Or: A Walk Through Two Sides of History

Studying for exams too early never works for me. I’m extremely productive for a couple days, but then I burn out and end up forgetting everything I’d prepared. So on an extra afternoon off before my last final exam, I set out for Yuanmingyuan to escape the monotony of my room.


Yuanmingyuan is the old summer palace for the imperial family. It was built at the height of the Qing Dynasty, and remained the preferred residence for the big royalty until it was destroyed by British and French troops.

Far fewer visitors go to Yuanmingyuan than Yiheyuan, but I much prefer Yuanmingyuan over Yiheyuan. Perhaps it’s because of all the tourist traffic, but Yiheyuan feels too manmade for my taste. With all the remodeling and weekly paint jobs, Yiheyuan is more a showcase than a piece of history.

Yuanmingyuan, however, has been kept intact as a ruins. Yes, all the lakes and hills are manmade as well, but it feels more…wild. I love that I can walk through the bones of fallen grandeur and touch the same stones as kings and armies.

But Yuanmingyuan, like the Nanjing Massacre Memorial, is a ground where blood has spilled. Although you can see from the rubble what beauty once stood, you also see the aftermath of one of China’s greatest losses on the global stage.


This is especially evident in the language on the plaques and signs around the park. For one thing, there is very little English around the park. When you read the content on the signs, it’s full of phrases like ‘the allied forces of British and French troops broke in’ and ‘the burning, burglaring, and destruction of national treasure’. Not to say that any of this is historically inaccurate, per se, but there’s a definite emotional trigger being pulled.

In a way, I admire this about China. The unabashed reverence to which history is given here stuns me, because despite all of China’s social messes and cultural misidentification, China’s memory is long, and China’s pride is insurmountable. This holds the people together and binds their national identity before the government has to issue a single nationalist film.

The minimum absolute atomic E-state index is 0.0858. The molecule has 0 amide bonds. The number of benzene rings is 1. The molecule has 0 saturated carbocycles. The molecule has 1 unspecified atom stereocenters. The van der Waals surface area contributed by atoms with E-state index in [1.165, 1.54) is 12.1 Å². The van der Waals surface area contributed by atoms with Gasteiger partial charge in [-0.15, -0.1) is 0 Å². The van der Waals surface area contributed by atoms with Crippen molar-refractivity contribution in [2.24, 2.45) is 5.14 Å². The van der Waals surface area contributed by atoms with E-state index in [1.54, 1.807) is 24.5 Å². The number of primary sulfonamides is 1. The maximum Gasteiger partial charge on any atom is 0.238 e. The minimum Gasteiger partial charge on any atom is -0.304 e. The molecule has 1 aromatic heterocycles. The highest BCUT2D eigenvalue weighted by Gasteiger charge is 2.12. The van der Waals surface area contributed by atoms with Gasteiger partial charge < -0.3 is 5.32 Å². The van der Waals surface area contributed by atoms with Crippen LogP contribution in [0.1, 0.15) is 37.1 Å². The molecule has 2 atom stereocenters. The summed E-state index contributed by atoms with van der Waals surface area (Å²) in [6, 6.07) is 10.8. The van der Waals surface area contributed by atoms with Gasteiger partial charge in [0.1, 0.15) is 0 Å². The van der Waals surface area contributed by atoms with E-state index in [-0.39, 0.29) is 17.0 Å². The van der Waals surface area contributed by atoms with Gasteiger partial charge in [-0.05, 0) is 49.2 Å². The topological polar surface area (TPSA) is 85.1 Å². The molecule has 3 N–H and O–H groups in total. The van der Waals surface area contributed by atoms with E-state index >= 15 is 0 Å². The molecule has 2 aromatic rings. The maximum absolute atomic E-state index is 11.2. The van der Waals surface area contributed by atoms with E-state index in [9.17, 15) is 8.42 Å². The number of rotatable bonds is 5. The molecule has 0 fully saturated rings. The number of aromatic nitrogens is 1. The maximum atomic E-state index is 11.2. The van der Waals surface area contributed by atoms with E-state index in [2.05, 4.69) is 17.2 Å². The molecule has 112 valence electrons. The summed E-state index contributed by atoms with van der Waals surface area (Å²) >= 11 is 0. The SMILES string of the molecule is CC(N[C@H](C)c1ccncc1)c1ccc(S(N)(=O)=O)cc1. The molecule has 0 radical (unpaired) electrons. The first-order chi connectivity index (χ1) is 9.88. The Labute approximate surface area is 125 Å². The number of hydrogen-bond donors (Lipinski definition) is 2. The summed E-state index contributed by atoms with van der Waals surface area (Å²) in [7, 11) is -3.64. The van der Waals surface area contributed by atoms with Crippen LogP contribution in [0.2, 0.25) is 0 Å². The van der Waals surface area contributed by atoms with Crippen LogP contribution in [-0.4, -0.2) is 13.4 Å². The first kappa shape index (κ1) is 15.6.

The largest manmade lake, Fuhai ( 福海 fú hǎi ) was completely frozen over. That speckle in the middle-left of the photo is a man who walked straight over the lake.

On the other hand, I do not admire the middle-aged men spitting on the statue of Victor Hugo and ranting on about why do the Westerners bother coming to Yuanmingyuan, because haven’t they done enough already to this place?

I don’t feel the least bit proud when I hear the mothers, herding their young through Rococo columns, say “This building was destroyed because the Westerners didn’t think we were worthy of having their architecture here”.

None of this sits well with me, but what bothered me most was a group of American boys, college age, filming their own version of the Harlem Shake in the middle of the ruins, and miming pissing into the dried-up fountains. To a degree, I get the whole “young and wild” thing, but there’s a certain degree of propriety that I believe is owed to a place where tragedy once occurred, whether it was for you or for someone else.

One of my favorite things about historical sites in China are the conclusion plaques. Seriously, they have a giant block of stone or wall of glass with CONCLUSION carved on it. And what follows is always a terrific snapshot of Chinese foreign policy. The words on Yuanmingyuan’s Conclusion epithet calls Yuanmingyuan’s fall one of China’s most humiliating moments. According to this plaque, the only way to overwrite this deep shame is to go out and learn about the Western culture, acquire their knowledge and technology, and use it to propel China beyond the West so that they can never look down upon on us again.

It’s damn good pathos. Like the Declaration of Independence, read it in the right tone and you can really feel the blood racing in your veins. The difference is instead of raising arms, the Chinese incentive is raising your test scores.


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